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Buckhead gymnast wins Children’s Heathcare award
by Greg Oshust
July 02, 2013 04:01 PM | 1890 views | 0 0 comments | 61 61 recommendations | email to a friend | print
Special Photo<br>
Nine-year-old Buckhead gymnast Kate Euart — the 2012-13 Children’s Healthcare of Atlanta Comeback Athlete of the Year — practices on the balance beam.
Special Photo
Nine-year-old Buckhead gymnast Kate Euart — the 2012-13 Children’s Healthcare of Atlanta Comeback Athlete of the Year — practices on the balance beam.
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Kate Euart experienced a scary moment when she broke her right elbow last April during gymnastics practice.

The 9-year-old Buckhead resident, a rising fourth grader at Christ the King School, bounced back quickly from her mishap and continued her promising gymnastics career.

It was for this that Kate was named the Children’s Healthcare of Atlanta Comeback Athlete of the Year for the 2012-13 school year.

“I’m pretty excited I won and I think it’s a big honor to win this award and I think it’s fun, too,” Kate said.

Kate was one of eight finalists for the overall Comeback Athlete of the Year award who were initially selected as athletes of the month from October, 2012 to May by a panel from Children’s Healthcare of Atlanta.

Kate, who took up the sport at age four, is a member of Buckhead Gymnastics.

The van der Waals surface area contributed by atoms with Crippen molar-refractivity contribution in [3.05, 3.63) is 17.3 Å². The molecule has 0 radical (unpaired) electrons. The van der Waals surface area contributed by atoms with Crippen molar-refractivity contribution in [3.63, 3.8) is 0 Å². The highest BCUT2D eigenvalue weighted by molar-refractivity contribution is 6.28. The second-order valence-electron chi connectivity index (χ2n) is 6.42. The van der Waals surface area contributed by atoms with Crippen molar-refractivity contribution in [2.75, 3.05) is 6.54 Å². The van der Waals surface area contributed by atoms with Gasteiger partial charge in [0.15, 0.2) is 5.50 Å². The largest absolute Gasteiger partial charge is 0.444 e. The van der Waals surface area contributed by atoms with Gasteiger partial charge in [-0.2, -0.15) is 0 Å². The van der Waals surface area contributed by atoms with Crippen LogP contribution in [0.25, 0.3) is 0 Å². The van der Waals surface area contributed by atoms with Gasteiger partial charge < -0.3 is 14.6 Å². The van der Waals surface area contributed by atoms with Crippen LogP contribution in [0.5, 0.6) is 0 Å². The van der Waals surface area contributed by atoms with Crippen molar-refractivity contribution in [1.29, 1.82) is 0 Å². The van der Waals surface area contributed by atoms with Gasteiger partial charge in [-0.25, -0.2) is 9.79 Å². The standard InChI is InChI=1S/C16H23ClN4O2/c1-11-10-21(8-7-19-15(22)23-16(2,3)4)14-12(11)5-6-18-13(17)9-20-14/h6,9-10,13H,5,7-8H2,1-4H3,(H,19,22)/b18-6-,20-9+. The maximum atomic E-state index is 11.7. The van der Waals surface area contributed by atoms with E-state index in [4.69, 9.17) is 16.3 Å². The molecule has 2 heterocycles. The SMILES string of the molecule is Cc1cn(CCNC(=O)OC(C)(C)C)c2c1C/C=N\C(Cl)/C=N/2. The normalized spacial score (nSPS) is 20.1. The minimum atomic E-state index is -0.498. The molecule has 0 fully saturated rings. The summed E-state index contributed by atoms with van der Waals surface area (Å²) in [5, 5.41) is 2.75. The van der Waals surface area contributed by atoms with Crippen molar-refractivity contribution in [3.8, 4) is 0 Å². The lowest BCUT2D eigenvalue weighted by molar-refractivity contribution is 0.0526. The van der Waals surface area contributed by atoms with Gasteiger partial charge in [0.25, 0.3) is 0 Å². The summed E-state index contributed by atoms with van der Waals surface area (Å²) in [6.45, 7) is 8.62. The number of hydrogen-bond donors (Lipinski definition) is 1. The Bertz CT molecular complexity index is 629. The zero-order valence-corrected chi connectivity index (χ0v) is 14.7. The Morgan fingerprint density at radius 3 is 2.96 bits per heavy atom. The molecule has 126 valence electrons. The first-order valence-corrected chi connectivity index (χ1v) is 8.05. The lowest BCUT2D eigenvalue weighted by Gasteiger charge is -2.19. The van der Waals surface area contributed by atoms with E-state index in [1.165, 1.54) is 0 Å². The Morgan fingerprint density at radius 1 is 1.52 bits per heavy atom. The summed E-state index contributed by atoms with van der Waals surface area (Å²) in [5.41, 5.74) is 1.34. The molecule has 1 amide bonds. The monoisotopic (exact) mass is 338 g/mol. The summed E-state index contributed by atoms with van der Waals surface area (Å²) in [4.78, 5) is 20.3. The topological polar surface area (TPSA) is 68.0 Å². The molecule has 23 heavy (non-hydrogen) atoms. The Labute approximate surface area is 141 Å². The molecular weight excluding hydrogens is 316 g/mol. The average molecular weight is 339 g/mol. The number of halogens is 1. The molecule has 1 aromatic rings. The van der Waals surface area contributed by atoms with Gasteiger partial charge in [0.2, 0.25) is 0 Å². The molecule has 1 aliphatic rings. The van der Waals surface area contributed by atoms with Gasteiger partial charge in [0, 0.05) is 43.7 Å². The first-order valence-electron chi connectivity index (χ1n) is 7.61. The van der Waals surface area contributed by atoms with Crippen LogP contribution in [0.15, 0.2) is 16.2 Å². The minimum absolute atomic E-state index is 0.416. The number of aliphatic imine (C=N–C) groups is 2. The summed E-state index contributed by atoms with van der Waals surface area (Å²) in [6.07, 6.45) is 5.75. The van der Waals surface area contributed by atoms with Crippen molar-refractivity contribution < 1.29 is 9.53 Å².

She suffered her broken elbow in April, 2012 as she fell off the balance beam while attempting a routine handstand.

“When I hit the ground, I definitely knew that it wasn’t just twisted or sprained,” Kate said. “I’ve never broken a bone before, so it was a new feeling. So, I knew something was wrong with it. It was either broken or dislocated, or something like that.”

Kate was taken to Scottish Rite hospital, where her elbow was re-set and placed in a cast.

“The cast definitely didn’t feel great,” Kate said. “I remember waking up in the cast and crying, or something like that, because it was itching and it was hurting.”

Kate proved to be a fast healer as she only spent six weeks in the cast, which was quicker than expected.

“Naturally, being a nine-year-old, they’re resilient and that’s one of the things that Dr. [Allan] Peljovich from Children’s Healthcare said,” Kate’s mother Tamsin Euart said. “When he took off the cast, I asked ‘Are you sure you’re ready to take off the cast?’ and he said ‘They’re young, they’re resilient and they can come back from things a lot faster than you or I could.’”

From there, Kate moved on to physical therapy at Children’s Hospital of Atlanta twice a week for two months – doing strengthening exercises such as push-ups and lifting weight balls.

Kate returned to gymnastics about three weeks into her physical therapy last July, but she still had some concerns with her healing elbow.

“I was very cautious with my elbow,” Kate said. “I didn’t want it to happen again. Competition season was coming up and I didn’t want to miss that, but I was very careful with my arm.”

However, Kate has no problems with the elbow once she resumed her gymnastics training.

“When I got back, nothing was wrong with it,” Kate said. “I wasn’t putting a lot of pressure on it. I was putting a lot of pressure on the other arm, but that was the only thing. I t wasn’t that big of a problem. I could do everything I could.”

Kate’s father Jef Euart said he is proud of how his daughter bounced back from her injury.

“Obviously, I couldn’t be more proud of her, because it was a serious injury and she handled it very well,” Jef Euart said. “I think it’s like a lot of sports – baseball, football, basketball – where injuries happen and bad things go on. You’ve got to know to get up and persevere and she did that.”
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